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Smart v. Camden County Dept. of Corrections

United States District Court, D. New Jersey, Camden Vicinage

September 20, 2017




         This matter arises upon Defendants Camden County Department of Corrections and Camden County Board of Chosen Freeholders' (“Defendants”) motion for summary judgment. For the reasons set forth in the opinion below, this motion is GRANTED.

         I. BACKGROUND

         Plaintiff Salahuddin F. Smart (“Plaintiff”) filed suit pro se on December 21, 2012, alleging violations of his Fourth Amendment rights. Plaintiff asked for unspecified damages stemming from a strip search that occurred while he was an inmate at Camden County Correctional Facility (“CCCP”).

         On December 7, 2012, a Corrections Officer received information that an inmate had reported that his cell mate had “passed off a switch blade knife to the 3SA inside runner this morning at breakfast.” See Def. Br. at 1; Def. Ex. C. That information was passed to his superiors and triggered a lock down of 3 South B block. Id. All of the inmates of 3 South B block, including Plaintiff, were strip-searched in the shower area and held until their rooms were searched. See id.; Pl. Compl. (Doc. No. 1). No knife was found. See Def. Br. at 1.

         II. STANDARD

         The court should grant a motion for summary judgment when the moving party “shows that there is no genuine dispute as to any material fact and that the movant is entitled to judgment as a matter of law.” Fed.R.Civ.P. 56(a). An issue is “material” to the dispute if it could alter the outcome, and a dispute of a material fact is “genuine” if “a reasonable jury could return a verdict for the non-moving party.” Anderson v. Liberty Lobby, Inc., 477 U.S. 242, 249 (1986); Matsushida Elec. Indus. Co., Ltd. v. Zenith Radio Corp., 475 U.S. 574, 587 (1986) (“Where the record taken as a whole could not lead a rational trier of fact to find for the non-moving party, there is no ‘genuine issue for trial.'”) (quoting First National Bank of Arizona v. Cities Service Co., 391 U.S. 253, 289 (1968)). In deciding whether there is any genuine issue for trial, the court is not to weigh evidence or decide issues of fact. Anderson, 477 U.S. at 248. Because fact and credibility determinations are for the jury, the non-moving party's evidence is to be believed and ambiguities construed in her favor. Id. at 255; Matsushida, 475 U.S. at 587.

         Although the movant bears the burden of demonstrating that there is no genuine issue of material fact, the non-movant likewise must present more than mere allegations or denials to successfully oppose summary judgment. Anderson, 477 U.S. at 256. The nonmoving party must at least present probative evidence from which jury might return a verdict in his favor. Id. at 257. The movant is entitled to summary judgment where the non-moving party fails to “make a showing sufficient to establish the existence of an element essential to that party's case, and on which that party will bear the burden of proof at trial.” Celotex Corp. v. Catrett, 477 U.S. 317, 322 (1986).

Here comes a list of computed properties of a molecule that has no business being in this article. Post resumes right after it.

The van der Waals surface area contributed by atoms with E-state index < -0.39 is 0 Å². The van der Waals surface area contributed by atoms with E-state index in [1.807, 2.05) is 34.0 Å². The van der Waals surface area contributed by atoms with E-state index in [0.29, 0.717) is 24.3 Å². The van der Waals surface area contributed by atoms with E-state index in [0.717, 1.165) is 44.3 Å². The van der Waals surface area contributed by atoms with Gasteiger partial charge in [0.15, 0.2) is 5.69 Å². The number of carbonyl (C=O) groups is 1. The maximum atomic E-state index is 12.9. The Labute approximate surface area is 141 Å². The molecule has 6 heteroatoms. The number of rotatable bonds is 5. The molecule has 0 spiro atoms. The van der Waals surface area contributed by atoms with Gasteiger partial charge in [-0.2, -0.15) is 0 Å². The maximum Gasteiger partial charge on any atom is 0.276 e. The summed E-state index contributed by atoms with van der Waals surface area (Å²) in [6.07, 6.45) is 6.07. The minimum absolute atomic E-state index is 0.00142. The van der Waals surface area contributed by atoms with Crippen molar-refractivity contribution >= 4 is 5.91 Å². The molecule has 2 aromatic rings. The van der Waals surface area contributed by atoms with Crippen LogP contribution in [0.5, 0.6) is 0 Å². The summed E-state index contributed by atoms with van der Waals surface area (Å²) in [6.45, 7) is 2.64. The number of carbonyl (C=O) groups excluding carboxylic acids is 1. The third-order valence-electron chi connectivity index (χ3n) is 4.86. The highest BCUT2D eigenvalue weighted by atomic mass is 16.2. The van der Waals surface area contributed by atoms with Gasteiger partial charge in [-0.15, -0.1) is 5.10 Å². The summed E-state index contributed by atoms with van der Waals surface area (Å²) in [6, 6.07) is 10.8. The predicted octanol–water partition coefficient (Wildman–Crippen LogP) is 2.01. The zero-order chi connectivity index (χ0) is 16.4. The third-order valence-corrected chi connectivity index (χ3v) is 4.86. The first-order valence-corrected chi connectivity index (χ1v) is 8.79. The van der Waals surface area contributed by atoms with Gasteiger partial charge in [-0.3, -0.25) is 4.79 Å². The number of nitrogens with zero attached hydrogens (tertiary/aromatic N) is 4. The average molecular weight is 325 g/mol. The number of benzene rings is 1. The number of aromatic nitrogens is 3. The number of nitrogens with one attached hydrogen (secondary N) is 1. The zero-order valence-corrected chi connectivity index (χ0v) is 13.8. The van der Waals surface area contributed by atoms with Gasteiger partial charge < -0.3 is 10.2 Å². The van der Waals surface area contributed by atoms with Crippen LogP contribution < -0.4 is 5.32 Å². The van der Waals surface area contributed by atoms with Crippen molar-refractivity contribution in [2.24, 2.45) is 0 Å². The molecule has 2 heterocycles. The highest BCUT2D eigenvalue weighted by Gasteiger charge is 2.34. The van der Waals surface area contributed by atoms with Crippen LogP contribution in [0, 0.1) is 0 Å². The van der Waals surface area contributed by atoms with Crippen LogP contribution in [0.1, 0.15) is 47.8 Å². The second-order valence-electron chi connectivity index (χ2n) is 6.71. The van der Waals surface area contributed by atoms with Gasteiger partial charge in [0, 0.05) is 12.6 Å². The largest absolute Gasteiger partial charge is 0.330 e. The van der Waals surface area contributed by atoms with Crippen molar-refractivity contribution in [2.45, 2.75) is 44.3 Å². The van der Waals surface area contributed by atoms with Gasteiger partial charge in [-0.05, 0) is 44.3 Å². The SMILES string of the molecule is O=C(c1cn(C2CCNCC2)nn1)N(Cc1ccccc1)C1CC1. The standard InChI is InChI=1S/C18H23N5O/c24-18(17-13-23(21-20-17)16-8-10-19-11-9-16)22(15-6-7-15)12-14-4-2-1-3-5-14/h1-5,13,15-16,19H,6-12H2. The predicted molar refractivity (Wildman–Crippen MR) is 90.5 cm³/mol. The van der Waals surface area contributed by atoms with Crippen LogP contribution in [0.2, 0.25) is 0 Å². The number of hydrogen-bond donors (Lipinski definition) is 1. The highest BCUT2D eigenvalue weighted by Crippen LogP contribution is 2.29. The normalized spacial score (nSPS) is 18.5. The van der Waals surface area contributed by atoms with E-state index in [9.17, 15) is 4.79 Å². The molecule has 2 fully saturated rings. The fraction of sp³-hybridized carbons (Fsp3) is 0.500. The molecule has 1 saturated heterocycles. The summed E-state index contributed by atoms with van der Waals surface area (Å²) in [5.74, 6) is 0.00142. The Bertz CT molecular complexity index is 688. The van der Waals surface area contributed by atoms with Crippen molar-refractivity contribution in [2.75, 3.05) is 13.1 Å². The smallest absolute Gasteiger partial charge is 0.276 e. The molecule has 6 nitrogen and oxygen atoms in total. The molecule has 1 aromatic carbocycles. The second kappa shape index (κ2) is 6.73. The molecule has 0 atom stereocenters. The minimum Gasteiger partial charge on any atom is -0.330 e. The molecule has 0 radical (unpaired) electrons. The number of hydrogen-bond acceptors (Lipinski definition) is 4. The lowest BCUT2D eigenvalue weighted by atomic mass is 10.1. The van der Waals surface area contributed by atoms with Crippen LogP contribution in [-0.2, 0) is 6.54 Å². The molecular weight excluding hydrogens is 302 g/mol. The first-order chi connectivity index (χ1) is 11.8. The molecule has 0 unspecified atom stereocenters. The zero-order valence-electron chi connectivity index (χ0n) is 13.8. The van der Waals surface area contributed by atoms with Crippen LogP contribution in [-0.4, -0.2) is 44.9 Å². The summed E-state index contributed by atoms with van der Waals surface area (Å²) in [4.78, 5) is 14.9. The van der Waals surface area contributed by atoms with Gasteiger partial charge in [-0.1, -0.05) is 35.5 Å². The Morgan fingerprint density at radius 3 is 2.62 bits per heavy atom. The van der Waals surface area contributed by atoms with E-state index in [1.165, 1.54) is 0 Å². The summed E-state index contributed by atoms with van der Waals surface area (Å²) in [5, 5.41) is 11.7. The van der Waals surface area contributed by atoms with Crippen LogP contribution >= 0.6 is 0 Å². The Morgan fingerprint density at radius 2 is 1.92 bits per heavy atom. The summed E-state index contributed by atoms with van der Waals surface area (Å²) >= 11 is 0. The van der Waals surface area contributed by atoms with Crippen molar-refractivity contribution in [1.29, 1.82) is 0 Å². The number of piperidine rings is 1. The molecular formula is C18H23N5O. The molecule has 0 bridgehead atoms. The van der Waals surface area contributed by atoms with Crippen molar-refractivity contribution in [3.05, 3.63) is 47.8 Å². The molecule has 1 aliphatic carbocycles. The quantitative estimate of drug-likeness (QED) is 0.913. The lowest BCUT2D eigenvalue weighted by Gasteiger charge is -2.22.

III. ANALYSIS

         There is no factual dispute about whether Plaintiff was strip-searched-the parties agree that he was. The United States Supreme Court has held that there is no Fourth Amendment right to be free from strip-searches in prison, as long as the search is conducted reasonably. See, e.g., Bell v. Wolfish, 441 U.S. 520, 539 (1979). The question of reasonableness depends upon a balancing of the requisite personal invasion versus the need for the strip search. Parkell v. Danberg, et al, 833 F.3d 313, 326 (3d Cir. 2016) (citing Bell, 441 U.S. at 559); see also Florence v. Bd. of Chosen Freeholders of Cty. of Burlington, 566 U.S. 318, 326 (2012). Procedures that are, for example, vindictive or excessive could potentially constitute Fourth Amendment violations, but “the contours of prisoners' Fourth Amendment rights” are “very narrow.” Parkell, 833 F.3d at 326.

         Plaintiff alleges that the official report of the incident in question was based on false information because the Corrections Officer who received the tip about the knife was a “racist.” Def. Br. at 5; See Def. Exhibit E, Pl. Dep. Tr. at 50-55. But Plaintiff offers no probative evidence from which a jury might return a verdict in his favor-instead, his case relies solely upon his own allegations. Furthermore, the circumstances surrounding Plaintiff's search were reasonable-prison authorities have offered evidence of a reason to believe that there was a weapon in the block. See Def. Br. at 5. As Defendants note in their brief, not searching Plaintiff and others under these circumstances might well have been unreasonable. Id. Therefore, under the balancing test set forth in Parkell, the need for the search greatly outweighed any personal rights invaded by the search's nature. See Parkell, 833 F.3d at 326.

         IV. ...

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